By Jim Kouri
University researchers funded by the U.S. Department of Homeland Security discovered that New York City’s borough of Manhattan was the target of terrorists more often than any other U.S. city.
The study was conducted by terrorism experts at the University of Maryland and the University of Massachusetts-Boston, who included criminal acts committed to achieve political, social, religious and economic goals in their definition of a “terrorist plot or act.”
Researchers discovered 343 incidents of terrorism documented in Manhattan between 1970 and 2008, a span of 38 years. Meanwhile, Los Angeles — the study’s number two target — had 155 incidents during the same period.
In the 1970s and 1980s, the majority of terrorist acts were committed by leftists, such as the Weather Underground, or nationalists, such as the Puerto Rican independence group FALN who were followers of Cuba’s Fidel Castro.
In the 1990s and beyond, the perpetrators of terrorist plots and acts were and are radical Islamists, both foreign and homegrown, according to the study.
One-third of all reported attacks in the United States — a 780 total — occurred in Manhattan, Los Angeles, Miami, San Francisco and Washington, DC.
While large, urban counties such as Manhattan and Los Angeles have remained hot spots of terrorist activities across decades, the researchers discovered that smaller, more rural counties such as Maricopa County, Arizona – which includes Phoenix – have emerged as hot spots in recent years as domestic terrorism there has increased.
The researchers defined a “hot spot” as a county experiencing a greater than the average number of terrorist attacks – more than six attacks across the entire time period of 1970 to 2008. Sixty-five of 3,143 U.S. counties as hot spots. “Mainly, terror attacks have been a problem in the bigger cities, but rural areas are not exempt,” said Gary LaFree, director of the study and lead author of the new report.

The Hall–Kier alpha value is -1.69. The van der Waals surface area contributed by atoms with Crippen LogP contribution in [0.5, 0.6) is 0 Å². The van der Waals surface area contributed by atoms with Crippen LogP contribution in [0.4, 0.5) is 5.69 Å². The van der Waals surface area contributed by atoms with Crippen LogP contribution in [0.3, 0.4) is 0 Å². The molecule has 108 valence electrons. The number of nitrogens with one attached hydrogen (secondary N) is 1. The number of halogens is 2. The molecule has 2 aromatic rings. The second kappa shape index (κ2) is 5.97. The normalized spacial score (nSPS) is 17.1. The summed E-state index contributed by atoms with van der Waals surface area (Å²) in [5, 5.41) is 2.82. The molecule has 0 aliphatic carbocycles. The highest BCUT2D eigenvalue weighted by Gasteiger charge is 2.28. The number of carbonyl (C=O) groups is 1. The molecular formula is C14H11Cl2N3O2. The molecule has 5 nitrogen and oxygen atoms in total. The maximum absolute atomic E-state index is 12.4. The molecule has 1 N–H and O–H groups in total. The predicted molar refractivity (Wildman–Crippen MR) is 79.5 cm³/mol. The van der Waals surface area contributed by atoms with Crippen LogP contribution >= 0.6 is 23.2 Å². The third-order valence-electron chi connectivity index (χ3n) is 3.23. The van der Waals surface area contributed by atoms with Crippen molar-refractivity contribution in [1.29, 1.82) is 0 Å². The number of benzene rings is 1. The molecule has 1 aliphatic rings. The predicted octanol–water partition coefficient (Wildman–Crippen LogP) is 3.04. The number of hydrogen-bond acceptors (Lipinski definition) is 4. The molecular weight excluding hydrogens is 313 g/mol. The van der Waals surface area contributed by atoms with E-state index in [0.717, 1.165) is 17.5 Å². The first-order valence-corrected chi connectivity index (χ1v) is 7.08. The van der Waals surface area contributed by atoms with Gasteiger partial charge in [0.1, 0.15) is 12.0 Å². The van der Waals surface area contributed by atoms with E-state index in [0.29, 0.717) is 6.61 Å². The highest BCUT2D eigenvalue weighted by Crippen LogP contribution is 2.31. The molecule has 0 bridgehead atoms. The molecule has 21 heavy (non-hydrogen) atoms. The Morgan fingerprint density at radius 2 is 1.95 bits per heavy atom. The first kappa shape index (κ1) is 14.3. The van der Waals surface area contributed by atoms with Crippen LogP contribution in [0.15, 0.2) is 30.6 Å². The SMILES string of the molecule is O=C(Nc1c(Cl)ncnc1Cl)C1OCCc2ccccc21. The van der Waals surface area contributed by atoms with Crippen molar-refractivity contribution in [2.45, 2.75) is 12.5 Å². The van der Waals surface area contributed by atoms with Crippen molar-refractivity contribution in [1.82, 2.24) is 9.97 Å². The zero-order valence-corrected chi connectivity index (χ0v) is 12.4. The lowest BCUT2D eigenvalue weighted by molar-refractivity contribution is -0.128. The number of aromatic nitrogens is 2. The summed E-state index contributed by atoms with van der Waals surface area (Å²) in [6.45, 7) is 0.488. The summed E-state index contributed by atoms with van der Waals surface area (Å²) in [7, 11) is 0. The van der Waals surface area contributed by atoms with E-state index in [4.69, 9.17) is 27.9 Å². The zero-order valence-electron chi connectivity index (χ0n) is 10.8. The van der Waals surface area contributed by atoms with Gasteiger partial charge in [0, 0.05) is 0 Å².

“The main attacks driving Maricopa into recent hot spot status are the actions of radical environmental groups, especially the Coalition to Save the Preserves. So, despite the clustering of attacks in certain regions, it is also clear that hot spots are dispersed throughout the country and include places as geographically diverse as counties in Arizona, Massachusetts, Nebraska and Texas,” states LaFree.
Rep. Pete King (R-L.I.), chairman of the House Homeland Security Committee, endured being denigrated and called an Islamophobe by Muslim groups and some Democrat lawmakers when he called for committee hearings on radical Islam, homegrown terrorism and other topics.
Responding to this report, King said he wasn’t surprised at all. “New York is Number One when it comes to Islamic terrorism,” he said.
(Thanks to the National Consortium for the Study of Terrorism and Responses to Terrorism (START), a Department of Homeland Security Science and Technology Center of Excellence based at the University of Maryland. The research was conducted at Maryland and the University of Massachusetts-Boston.)